The reptile array is more complete, although a few species groups dominate. With almost 350 species occuring in Madagascar, Madagascar is in the top-10 of worldwide reptile diversity, and of course 92% is endemic to Madagascar

    There are nile crocodiles in Madagascar, although an endemic subspecies not a real endemic. But the crocodiles are getting rare and only occur in the western part of the country.

    Tortoises and turtles are also present, exept the sea turtles, 8 species occur on Madagascar, 4 endemic tortoises and 4 turtles, of which one is endemic. The Ploughshare tortoise is one of the most endangered tortoises in the world and very high sought after in the ilegal trade. But Durrel has set up a breeding station in Madagascar and the species recently found it's way to European zoos.

    over 80 snake species occur on Madagascar, none are dangerous to humans. The 3 boa species are well known as these are a relict from the past. The Madagascar hognose snake and the leaf nosed snakes are also well known Malagasy snake species.

    Lizard diversity is high in Madagascar with over 200 species with chameleons and geckos as star species. But monitor lizards and agamas did not make it to the island.

    about 50% of all chameleon species lives in Madagascar, this approx. 80 species are divided in 3 genera: Brookesia, Furcifer and Calumma. Brookesia chameleons are very small terrestrial chameleons that look like a leaf, the other 2 genera also include larger species, of which the Parsons chameleon can grow up to 80 cm.

    Gecko's come in different groups, the day active Phelsuma and the night active Uroplatus are the bigger groups. Other lizard species on Madagascar are the 4 iguana species (endemic family Opluridae), skinks and plated lizards, of course also represented by Malagasy endemics.


    Birds
    Technically spoken also reptiles, but I will treat them separately :p

    Bird species richness is not as high as in other tropical islands, partly because of the distance to the mainland. But about 220 species breed on Madagascar and over half is endemic to Madagascar and 22 further species only occur on the Indian Ocean islands. Many bird orders are represented on Madagascar but not with high species numbers.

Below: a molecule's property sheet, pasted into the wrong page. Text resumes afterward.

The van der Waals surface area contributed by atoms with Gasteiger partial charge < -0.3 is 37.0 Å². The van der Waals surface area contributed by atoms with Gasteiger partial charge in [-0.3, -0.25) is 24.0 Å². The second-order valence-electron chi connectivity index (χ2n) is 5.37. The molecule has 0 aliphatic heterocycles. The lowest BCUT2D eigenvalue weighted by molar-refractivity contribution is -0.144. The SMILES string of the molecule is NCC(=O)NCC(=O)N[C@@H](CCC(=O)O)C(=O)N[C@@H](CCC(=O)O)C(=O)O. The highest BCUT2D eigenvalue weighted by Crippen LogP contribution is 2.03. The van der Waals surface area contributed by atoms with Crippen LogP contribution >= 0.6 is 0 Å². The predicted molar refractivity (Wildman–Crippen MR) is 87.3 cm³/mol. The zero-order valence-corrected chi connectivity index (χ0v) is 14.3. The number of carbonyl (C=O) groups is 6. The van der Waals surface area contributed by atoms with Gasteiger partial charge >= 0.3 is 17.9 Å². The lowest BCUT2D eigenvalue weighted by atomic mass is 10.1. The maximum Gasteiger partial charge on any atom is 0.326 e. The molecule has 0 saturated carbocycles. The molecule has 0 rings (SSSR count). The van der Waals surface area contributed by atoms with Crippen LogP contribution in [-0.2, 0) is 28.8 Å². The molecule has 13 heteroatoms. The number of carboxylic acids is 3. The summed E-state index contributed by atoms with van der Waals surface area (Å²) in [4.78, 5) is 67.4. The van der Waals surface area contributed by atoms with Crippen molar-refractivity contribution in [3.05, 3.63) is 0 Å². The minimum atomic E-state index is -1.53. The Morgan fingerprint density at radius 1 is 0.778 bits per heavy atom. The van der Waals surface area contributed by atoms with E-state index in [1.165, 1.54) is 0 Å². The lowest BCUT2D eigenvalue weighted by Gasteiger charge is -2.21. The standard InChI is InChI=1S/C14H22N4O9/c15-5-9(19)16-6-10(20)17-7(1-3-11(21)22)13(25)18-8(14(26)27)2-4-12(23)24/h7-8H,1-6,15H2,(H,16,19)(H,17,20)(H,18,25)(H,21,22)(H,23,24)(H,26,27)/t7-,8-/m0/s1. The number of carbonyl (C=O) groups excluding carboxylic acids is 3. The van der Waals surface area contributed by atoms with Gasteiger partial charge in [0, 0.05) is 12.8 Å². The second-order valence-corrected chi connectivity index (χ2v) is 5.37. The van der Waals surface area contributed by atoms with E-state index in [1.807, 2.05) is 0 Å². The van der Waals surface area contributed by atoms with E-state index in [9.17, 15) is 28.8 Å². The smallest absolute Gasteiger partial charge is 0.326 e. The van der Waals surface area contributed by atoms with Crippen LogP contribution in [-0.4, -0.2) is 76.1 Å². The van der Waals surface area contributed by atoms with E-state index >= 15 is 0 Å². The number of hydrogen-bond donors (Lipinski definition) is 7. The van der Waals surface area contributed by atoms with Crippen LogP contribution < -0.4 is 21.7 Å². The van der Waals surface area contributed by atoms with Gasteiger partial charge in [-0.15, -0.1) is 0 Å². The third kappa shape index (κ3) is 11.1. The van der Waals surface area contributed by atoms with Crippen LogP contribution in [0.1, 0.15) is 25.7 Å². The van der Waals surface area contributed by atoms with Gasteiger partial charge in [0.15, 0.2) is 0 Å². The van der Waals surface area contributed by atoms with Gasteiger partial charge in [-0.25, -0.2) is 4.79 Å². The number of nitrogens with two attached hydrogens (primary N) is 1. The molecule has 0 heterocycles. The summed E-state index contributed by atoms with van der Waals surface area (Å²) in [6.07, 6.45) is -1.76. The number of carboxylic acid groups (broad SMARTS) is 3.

Madagascar does have it's specialities: the 4 asity species constitute an endemic sub-family, the 5 ground roller species are even an endemic family, as are the mesites. Another Madagascar group are the coua's, this cuckoo genus has radiated intoo 9 distinct species. But of course Madagascar also has it's own "Darwin finches": the vangas (Vangidae. All 22 species are endemic, exept one species occuring on the Comoros. The vanga family shows a huge radiation in size and beak form and many niches are occupied by vangas in Madagascar. Google for example the helmet vanga, blue vanga, hook-billed vanga, sickle billed vanga and ward's vanga, to get an idea of the radiation.


    Mammals
    The mammal fauna is remarkable and there are almost 200 mammal species occuring on Madagascar. The native mammal fauna comprises lemurs, tenrecs, mice & rats, Malagasy carnivores and bats. Exept for some bat species all mammal species are endemic to Madagascar.

    the 28 tenrec species have undergone a wide radiation and fulfil all the insectivore niches on the island, there are shrew-like tenrecs, mole-like, hedgehog-like and even otter shrew-like tenrecs.

    The lemurs are the star species of Madagascar and 98 lemur species are recognised at the moment. The Malagasy lemurs are the only day active prosimians left, as the monkeys did not make it to Madagascar. There are 5 distinct families of lemur on Madagascar: the mouse & dwarf lemurs (Cheirolagidae, sportive lemurs Lepilemuridae, true lemurs lemuridae (including ring tailed lemur, vari, bamboo lemur and other true lemurs), Indridae (Including sifaka, indri and avahi) and the Aye Aye has it's own family (Daubentonidae).

    the first 2 families together comprise 60 nocturnal species, most of them have only tiny distributions and are described very recently. The true lemurs are very well known and together with sifakas and indris the only diurnal primate species on the island. The sifakas are divided in 9 species, all separated geographically. This is normal in lemurs and narrowly related species only vary seldom overlap.

    The malagasy carnivores (Eupleridae, consist of 9 endemic species, all with the same ancestor. There are huge size differences from the large fossa to the small ring-tailed mongoose, the carnivores have taken the roles of african mongooses, civets, small cats and the Falanouc has specializes on ants.